Keri Russell swipes a match that won’t catch. Adam Driver strikes one up, but of course it’s out before long. Rarely does a single moment so literally, and unfortunately, stand in for the whole. Both stars on stage at the Hudson Theatre have considerable tools at their disposal — Russell is fresh off the best work of her career on The Americans, Driver an Oscar nominee — but the revival of Burn This that opened there tonight is flame-retardant nonetheless. An affair between their two characters never lets off sparks.
Lanford Wilson’s 1987 play, originally headlined on Broadway by John Malkovich and Joan Allen, circles a single combustible relationship with little else to fuel the action. Some consider it the openly gay playwright’s HIV/AIDS drama, though the young male lovers being mourned at the outset have died in a freak boating accident. One of them was a promising young dancer; Russell plays his roommate and artistic partner, Driver the older brother who survives him.
The two meet when he bursts through her door in the middle of the night. Because her spacious loft recalls a too-bright version of the apartment from Friends (scenic design is by Derek McLane, lighting by Natasha Katz), it’s hard not to think of Kramer. He reminds her of the friend gone too soon, while she offers a glimpse of the brother he was too narrow-minded to know. Another pair of unlikely but clearly fated lovers fall quickly into bed. He has a wife (or says he does), and she a yuppie boyfriend (David Furr) plus a sardonic (still living) gay roommate on whom nothing is lost (Brandon Uranowitz).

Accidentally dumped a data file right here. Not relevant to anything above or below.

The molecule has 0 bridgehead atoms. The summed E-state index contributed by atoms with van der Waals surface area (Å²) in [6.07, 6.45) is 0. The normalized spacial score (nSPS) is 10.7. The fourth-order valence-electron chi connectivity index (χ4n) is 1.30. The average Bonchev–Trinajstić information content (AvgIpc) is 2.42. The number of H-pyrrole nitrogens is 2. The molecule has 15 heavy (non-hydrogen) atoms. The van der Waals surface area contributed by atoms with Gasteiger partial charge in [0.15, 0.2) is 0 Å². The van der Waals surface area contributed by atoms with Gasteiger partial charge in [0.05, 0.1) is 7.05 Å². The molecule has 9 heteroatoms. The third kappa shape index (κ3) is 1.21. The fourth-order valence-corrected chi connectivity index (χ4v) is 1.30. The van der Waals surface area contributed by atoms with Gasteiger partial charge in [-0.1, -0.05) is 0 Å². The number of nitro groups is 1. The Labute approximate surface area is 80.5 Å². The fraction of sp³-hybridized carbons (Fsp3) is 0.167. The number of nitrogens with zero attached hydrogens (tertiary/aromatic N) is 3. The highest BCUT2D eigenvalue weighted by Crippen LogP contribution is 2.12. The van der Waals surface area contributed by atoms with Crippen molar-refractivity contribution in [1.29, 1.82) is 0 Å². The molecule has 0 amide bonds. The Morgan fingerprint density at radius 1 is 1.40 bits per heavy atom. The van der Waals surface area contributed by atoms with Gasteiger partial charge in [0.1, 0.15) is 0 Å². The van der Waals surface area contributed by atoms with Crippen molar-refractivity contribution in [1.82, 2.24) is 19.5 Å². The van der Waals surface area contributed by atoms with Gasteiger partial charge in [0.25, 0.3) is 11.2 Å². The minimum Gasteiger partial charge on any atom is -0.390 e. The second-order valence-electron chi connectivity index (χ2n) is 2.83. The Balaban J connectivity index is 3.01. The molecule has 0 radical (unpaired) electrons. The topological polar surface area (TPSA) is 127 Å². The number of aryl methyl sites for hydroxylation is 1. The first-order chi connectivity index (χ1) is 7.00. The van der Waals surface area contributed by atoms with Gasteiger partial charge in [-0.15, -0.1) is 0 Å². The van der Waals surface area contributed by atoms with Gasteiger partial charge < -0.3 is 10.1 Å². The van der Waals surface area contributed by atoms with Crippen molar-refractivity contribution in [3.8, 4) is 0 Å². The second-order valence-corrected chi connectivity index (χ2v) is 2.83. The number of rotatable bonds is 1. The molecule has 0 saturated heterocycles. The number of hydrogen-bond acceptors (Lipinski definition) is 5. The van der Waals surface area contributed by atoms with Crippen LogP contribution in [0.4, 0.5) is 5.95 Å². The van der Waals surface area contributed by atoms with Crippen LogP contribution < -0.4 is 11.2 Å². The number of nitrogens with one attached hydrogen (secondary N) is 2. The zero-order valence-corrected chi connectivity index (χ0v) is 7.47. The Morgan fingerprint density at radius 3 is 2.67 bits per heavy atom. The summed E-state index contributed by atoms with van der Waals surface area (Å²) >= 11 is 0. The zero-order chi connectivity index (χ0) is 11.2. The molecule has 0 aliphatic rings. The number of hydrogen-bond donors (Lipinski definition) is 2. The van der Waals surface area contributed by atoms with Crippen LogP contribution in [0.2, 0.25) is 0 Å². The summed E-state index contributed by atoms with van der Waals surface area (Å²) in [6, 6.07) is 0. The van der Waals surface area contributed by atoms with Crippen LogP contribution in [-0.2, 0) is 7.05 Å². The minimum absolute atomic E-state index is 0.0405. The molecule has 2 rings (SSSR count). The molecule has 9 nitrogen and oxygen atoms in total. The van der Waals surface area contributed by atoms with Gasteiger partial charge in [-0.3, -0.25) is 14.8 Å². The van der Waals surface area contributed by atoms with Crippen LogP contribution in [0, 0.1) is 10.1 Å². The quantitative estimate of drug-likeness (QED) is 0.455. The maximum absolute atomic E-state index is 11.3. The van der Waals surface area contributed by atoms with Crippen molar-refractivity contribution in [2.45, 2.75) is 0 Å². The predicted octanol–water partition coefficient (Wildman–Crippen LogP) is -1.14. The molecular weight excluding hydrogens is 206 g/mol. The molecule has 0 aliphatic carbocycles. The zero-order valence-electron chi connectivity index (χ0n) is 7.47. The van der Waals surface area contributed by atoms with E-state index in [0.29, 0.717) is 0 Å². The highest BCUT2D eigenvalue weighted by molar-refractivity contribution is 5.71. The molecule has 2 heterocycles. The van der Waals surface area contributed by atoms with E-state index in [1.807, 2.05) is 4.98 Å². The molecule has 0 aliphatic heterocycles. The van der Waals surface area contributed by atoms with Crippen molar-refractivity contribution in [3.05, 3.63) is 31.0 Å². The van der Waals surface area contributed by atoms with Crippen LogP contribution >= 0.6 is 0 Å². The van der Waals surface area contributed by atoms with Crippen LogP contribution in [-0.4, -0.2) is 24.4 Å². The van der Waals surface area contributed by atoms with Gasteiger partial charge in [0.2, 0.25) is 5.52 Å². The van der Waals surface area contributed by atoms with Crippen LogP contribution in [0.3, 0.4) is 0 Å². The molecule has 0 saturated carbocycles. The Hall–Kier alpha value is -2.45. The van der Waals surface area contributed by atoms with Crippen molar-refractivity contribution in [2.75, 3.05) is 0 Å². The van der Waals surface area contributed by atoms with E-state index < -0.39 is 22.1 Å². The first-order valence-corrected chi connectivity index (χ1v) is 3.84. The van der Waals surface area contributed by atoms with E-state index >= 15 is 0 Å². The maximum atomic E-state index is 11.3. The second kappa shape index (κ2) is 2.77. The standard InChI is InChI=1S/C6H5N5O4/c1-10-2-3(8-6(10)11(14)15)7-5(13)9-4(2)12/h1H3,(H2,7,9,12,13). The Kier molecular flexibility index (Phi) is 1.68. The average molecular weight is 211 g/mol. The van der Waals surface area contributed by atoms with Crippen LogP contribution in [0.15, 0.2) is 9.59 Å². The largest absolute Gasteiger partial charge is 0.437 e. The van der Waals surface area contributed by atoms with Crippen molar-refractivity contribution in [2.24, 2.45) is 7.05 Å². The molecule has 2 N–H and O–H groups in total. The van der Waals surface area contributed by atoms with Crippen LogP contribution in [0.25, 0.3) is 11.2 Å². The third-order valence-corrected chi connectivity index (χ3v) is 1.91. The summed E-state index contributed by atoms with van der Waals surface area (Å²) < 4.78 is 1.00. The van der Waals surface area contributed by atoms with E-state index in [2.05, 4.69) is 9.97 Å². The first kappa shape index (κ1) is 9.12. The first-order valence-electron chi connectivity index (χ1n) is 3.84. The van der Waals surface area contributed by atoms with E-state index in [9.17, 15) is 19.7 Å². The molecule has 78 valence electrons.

Driver’s character runs hot like a furnace, New Jersey tongue spouting off like a turbo engine, his every emotion overflowing like a proto-Tony Soprano on coke. Driver, who cut his teeth on New York stages, makes a satisfying meal of it, particularly as floodgates of fraternal mourning burst open. Russell’s dancer-turned-choreographer is the sketchier drawn of the two characters, almost always operating out of exasperation with the men who surround her. When it’s her turn to listen (which is often), Russell is alive to the moment, but ultimately out of her element. Her Broadway debut finds her stuck in a single register, one regrettably close to teenage petulance.
If Wilson’s drama was meant as an oblique comment on its times, or this revival means to speak to ours, director Michael Mayer’s production makes neither case. Its 1987 setting comes heavily flanked in air quotes, from costumes (by Clint Ramos) that occasionally double as intentional punchlines to throwback tunes that perhaps do so inadvertently (as when Heart cries out “how do I get you alone?” over the lovers’ first off-stage duet in the sheets). The production’s nostalgic sheen glosses over a hollow center.
Both Russell and Driver broke through playing tormented lovers on TV shows that defined generations of young people, to whose grown-up taste the play’s erotic promo art undoubtedly aims to appeal. But the only magnetism evidenced here is the alignment of Hollywood schedules.
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photos by matthew murphy